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This textbook presents a wide range of subjects in neuroscience from a computational perspective. It offers a comprehensive, integrated introduction to core topics, using computational tools to trace a path from neurons and circuits to behavior and cognition. Moreover, the chapters show how computational neuroscience—methods for modeling the causal interactions underlying neural systems—complements empirical research in advancing the understanding of brain and behavior.
The chapters—all by leaders in the field, and carefully integrated by the editors—cover such subjects as action and motor control; neuroplasticity, neuromodulation, and reinforcement learning; vision; and language—the core of human cognition.
The book can be used for advanced undergraduate or graduate level courses. It presents all necessary background in neuroscience beyond basic facts about neurons and synapses and general ideas about the structure and function of the human brain. Students should be familiar with differential equations and probability theory, and be able to pick up the basics of programming in MATLAB and/or Python. Slides, exercises, and other ancillary materials are freely available online, and many of the models described in the chapters are documented in the brain operation database, BODB (which is also described in a book chapter).
Michael A. Arbib, Joseph Ayers, James Bednar, Andrej Bicanski, James J. Bonaiuto, Nicolas Brunel, Jean-Marie Cabelguen, Carmen Canavier, Angelo Cangelosi, Richard P. Cooper, Carlos R. Cortes, Nathaniel Daw, Paul Dean, Peter Ford Dominey, Pierre Enel, Jean-Marc Fellous, Stefano Fusi, Wulfram Gerstner, Frank Grasso, Jacqueline A. Griego, Ziad M. Hafed, Michael E. Hasselmo, Auke Ijspeert, Stephanie Jones, Daniel Kersten, Jeremie Knuesel, Owen Lewis, William W. Lytton, Tomaso Poggio, John Porrill, Tony J. Prescott, John Rinzel, Edmund Rolls, Jonathan Rubin, Nicolas Schweighofer, Mohamed A. Sherif, Malle A. Tagamets, Paul F. M. J. Verschure, Nathan Vierling-Claasen, Xiao-Jing Wang, Christopher Williams, Ransom Winder, Alan L. Yuille
The book is organized into five parts. Part I provides an opening framework that addresses three tasks: to place neurolinguistics in current perspective; to provide two case studies of aphasia; and to discuss the ""rules of the game"" of the various disciplines that contribute to this volume. Part II on artificial intelligence (AI) and processing models discusses the contribution of AI to neurolinguistics. The chapters in this section introduce three AI systems for language perception: the HWIM and HEARSAY systems that proceed from an acoustic input to a semantic interpretation of the utterance it represents, and Marcus9 system for parsing sentences presented in text. Studying these systems demonstrates the virtues of implemented or implementable models.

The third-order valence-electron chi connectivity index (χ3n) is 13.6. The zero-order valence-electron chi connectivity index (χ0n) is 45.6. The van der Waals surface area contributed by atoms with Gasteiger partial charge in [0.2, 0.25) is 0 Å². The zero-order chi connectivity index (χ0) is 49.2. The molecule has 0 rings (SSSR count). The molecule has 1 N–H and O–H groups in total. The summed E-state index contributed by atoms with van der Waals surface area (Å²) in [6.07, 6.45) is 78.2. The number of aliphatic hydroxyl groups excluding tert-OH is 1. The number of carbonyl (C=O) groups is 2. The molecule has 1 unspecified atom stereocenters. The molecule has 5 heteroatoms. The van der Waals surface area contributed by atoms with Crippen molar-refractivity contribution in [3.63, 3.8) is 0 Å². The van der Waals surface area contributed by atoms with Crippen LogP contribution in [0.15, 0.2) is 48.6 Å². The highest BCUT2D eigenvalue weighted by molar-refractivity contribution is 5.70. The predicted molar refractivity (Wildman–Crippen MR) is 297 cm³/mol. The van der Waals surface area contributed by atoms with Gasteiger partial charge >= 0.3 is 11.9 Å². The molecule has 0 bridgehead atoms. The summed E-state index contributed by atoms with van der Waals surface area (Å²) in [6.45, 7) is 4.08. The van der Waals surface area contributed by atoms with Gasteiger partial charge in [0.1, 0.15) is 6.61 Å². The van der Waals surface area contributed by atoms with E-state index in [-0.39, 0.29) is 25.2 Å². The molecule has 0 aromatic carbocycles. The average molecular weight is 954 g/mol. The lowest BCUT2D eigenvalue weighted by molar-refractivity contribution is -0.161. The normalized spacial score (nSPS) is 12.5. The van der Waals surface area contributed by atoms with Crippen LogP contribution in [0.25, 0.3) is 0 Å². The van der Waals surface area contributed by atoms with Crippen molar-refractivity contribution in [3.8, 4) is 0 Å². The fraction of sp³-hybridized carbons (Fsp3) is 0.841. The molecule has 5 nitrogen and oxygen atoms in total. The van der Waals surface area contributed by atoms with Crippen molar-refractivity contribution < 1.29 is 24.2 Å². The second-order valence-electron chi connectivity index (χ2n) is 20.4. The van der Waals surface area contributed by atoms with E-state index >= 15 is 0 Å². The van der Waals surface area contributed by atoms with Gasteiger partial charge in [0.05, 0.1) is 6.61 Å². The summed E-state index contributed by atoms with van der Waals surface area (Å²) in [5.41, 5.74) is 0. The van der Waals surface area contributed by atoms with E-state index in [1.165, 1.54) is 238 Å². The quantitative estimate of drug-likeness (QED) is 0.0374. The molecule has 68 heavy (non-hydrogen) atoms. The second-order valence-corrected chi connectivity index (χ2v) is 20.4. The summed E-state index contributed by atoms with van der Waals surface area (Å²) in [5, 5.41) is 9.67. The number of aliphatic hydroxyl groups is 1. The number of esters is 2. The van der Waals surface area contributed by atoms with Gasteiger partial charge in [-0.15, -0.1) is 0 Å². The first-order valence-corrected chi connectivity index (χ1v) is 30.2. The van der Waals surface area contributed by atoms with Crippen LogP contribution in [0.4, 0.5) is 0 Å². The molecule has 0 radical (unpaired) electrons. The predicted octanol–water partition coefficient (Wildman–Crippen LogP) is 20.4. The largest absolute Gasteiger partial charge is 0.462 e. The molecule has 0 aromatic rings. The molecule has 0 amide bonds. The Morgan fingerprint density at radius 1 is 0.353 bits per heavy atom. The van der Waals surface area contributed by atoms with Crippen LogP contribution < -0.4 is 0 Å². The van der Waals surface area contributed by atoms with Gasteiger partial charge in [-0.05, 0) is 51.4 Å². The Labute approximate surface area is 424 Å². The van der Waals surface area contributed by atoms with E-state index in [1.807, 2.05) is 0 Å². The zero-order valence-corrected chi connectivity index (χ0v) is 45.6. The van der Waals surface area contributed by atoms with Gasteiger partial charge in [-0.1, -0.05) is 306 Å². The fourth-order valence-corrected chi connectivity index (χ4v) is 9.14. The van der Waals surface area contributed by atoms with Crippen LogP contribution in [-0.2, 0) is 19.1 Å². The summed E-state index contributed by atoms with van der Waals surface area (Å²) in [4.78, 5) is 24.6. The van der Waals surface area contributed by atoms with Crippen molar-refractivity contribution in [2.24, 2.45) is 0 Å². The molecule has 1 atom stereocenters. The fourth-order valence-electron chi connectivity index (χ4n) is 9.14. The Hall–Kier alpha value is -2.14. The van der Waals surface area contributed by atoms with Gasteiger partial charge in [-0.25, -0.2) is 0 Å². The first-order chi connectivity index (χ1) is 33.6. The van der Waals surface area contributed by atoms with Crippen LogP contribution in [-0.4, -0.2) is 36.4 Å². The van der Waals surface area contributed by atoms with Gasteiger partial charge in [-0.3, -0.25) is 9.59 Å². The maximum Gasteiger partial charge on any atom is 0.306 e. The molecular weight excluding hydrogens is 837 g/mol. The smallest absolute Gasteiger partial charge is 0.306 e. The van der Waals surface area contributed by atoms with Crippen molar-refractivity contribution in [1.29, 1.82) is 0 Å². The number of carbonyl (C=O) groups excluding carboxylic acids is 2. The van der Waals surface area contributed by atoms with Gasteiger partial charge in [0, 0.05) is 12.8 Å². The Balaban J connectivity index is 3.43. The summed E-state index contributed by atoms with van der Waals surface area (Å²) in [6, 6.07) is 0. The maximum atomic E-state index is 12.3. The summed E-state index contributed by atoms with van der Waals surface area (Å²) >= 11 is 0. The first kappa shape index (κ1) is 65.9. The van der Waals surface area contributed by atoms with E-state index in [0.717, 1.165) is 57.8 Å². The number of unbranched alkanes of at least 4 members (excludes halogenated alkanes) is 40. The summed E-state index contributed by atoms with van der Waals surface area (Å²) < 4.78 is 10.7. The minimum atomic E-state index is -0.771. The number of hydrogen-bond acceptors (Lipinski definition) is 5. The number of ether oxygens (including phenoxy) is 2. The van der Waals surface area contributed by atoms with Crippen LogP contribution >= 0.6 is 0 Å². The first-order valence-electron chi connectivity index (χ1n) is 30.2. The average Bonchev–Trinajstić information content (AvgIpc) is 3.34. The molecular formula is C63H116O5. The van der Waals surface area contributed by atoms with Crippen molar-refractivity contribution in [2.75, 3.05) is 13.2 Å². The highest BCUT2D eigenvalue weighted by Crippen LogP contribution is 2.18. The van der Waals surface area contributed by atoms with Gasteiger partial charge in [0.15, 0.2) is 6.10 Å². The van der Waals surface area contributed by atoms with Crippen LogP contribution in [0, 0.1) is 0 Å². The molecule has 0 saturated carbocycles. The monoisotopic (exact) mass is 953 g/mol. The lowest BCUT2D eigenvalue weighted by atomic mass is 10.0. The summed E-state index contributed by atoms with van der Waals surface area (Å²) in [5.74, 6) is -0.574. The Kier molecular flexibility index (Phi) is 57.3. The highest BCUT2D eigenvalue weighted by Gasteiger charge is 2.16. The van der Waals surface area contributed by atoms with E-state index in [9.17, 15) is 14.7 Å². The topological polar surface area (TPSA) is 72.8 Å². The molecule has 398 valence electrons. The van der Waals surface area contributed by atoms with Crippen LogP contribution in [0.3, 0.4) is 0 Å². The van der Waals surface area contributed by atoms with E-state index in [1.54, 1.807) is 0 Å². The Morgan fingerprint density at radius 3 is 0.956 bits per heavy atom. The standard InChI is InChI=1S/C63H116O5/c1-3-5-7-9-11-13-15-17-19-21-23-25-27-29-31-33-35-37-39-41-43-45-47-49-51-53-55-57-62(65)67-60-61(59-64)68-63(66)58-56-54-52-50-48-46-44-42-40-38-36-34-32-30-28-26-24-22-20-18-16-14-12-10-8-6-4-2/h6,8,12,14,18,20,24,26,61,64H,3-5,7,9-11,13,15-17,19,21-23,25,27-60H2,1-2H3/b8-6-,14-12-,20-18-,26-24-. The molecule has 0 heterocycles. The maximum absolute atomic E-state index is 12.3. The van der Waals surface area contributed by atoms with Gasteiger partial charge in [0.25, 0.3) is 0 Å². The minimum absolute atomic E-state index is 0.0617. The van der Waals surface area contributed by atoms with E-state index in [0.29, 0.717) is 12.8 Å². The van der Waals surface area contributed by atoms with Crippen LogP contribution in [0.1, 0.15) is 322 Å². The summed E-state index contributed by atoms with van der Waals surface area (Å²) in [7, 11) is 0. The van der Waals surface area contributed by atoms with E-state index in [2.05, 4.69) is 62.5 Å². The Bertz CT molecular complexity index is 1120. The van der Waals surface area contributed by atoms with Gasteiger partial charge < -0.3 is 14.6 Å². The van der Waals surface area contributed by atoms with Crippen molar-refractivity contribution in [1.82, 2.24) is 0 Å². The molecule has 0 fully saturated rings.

Part III on linguistic and psycholinguistic perspectives includes studies such as nonaphasic language behavior and the linguistics and psycholinguistics of sign language. Part IV examines neurological perspectives such as the neuropathological basis of Broca's aphasia and the simulation of speech production without a computer. Part V on neuroscience and brain theory includes studies such as the histology, architectonics, and asymmetry of language areas; hierarchy and evolution in neurolinguistics; and perceptual-motor processes and the neural basis of language.
Comprised of nine chapters, this book begins with an assessment of the interaction between computer developments and social pressures. The interplay between the exciting possibilities of computer networking and the social implications of computer technology is highlighted by focusing on planning networks and public information networks. The next two chapters provide a basic understanding of computers and programming by describing key concepts such as computer graphics, networks, microcomputers, and program design. The next five chapters give a comprehensive overview of the impact of computers on the cybernetic society. The final chapter explains how hardware works and describes the circuitry that computers use to execute a program at the level of machine-language instructions.
This monograph is intended for both students and instructors in the fields of computer science and cybernetics.
- An integrated view of neuroinformatics for a multidisciplinary audience
- Explores and explains new work being done in neuroinformatics
- Cross-disciplinary with chapters for computer scientists and neuroscientists
- An excellent tool for graduate students coming to neuroinformatics research from diverse disciplines and for neuroscientists seeking a comprehensive introduction to the subject
- Discusses, in-depth, the structuring of masses of data by a variety of computational models
- Clearly defines computational neuroscience - the use of computational techniques and metaphors to investigate relations between neural structure and function
- Offers a guide to resources and algorithms that can be found on the Web
- Written by internationally renowned experts in the field